The rabbinical law takes notice of apostates ("mumarim"; the popular name "meshummadim" is of somewhat modern origin); and apostasy is treated as the sum of all iniquities. But the person guilty of apostasy does not cease to be an Israelite. He may repent and return to his former good standing; "for there is a place where the repentant sinner stands, which the perfectly righteous can not reach."

On this subject Maimonides ("Yad," Teshubah, iii.) is quite explicit. He enumerates twenty-four classes of grave sinners, among them those who deny the divine source of the Torah; those who, like Zadok (the supposed first head of the Sadducees) and Boethus, deny the oral law; those who, like the Christian and the Moslem, assert that God has abrogated the Torah and has established another religion; and finally those who act as informers against Israelites and deliver them over to the Gentiles for spoliation and death. But he concludes with the words: "Any one of all these, should he die without repentance, has no share in the world to come; but if he has turned away from his wickedness, and dies while repentant, then he is among the inheritors of the world to come; for nothing can stand before the force of repentance. Even one who has for all his days denied the fundamentals, but turns at the last, has his share in the world to come." He quotes the Scripture (Isa. lvii. 19, Hebr.): "Peace, peace to the near and to the far, saith the Lord; and I will heal him." "Hence," he says, "we should receive all the wicked, even apostates and the like, who turn back in repentance, whether openly or secretly"; quoting Jer. iii. 14, Hebr.: "Return, return, ye back-sliding sons."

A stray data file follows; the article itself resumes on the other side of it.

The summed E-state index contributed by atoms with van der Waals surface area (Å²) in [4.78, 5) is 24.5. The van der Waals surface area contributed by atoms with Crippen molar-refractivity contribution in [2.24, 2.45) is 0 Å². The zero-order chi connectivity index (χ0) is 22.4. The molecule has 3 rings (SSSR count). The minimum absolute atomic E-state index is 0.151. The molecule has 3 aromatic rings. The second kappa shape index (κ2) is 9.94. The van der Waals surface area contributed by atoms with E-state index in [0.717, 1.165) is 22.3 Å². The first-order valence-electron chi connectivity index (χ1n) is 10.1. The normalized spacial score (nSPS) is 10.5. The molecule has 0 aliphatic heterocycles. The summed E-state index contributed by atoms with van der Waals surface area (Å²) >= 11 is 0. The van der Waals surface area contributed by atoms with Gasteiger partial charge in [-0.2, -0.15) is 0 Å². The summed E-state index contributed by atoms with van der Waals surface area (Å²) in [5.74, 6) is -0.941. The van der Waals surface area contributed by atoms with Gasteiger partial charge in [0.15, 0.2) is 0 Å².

The question whether an apostate returning secretly to the old faith is to be received, dates back to a dispute among the early sages, those of the generation of R. Meïr ('Ab. Zarah 7a, b; Bek. 31a). Meïr would not receive them back at all; another disputant, only upon a public recantation; while two others held that even he who returns in secret should be received; and this most liberal view is approved by the amoraim who pass upon this dispute in the two Talmudic passages of the Talmud which have been cited above.

The manner of accepting the penitent back into the fold is not discussed by Maimonides, nor by the Shulḥan 'Aruk. The reason is plain: both Christians and Mohammedans, especially the former, dealt very harshly with relapse into Judaism, punishing it with death as a matter of course. Hence a secret return was generally deemed most prudent; and the reception of the "revert" could not be very formal.

W. B. L. N. D.
Images of pages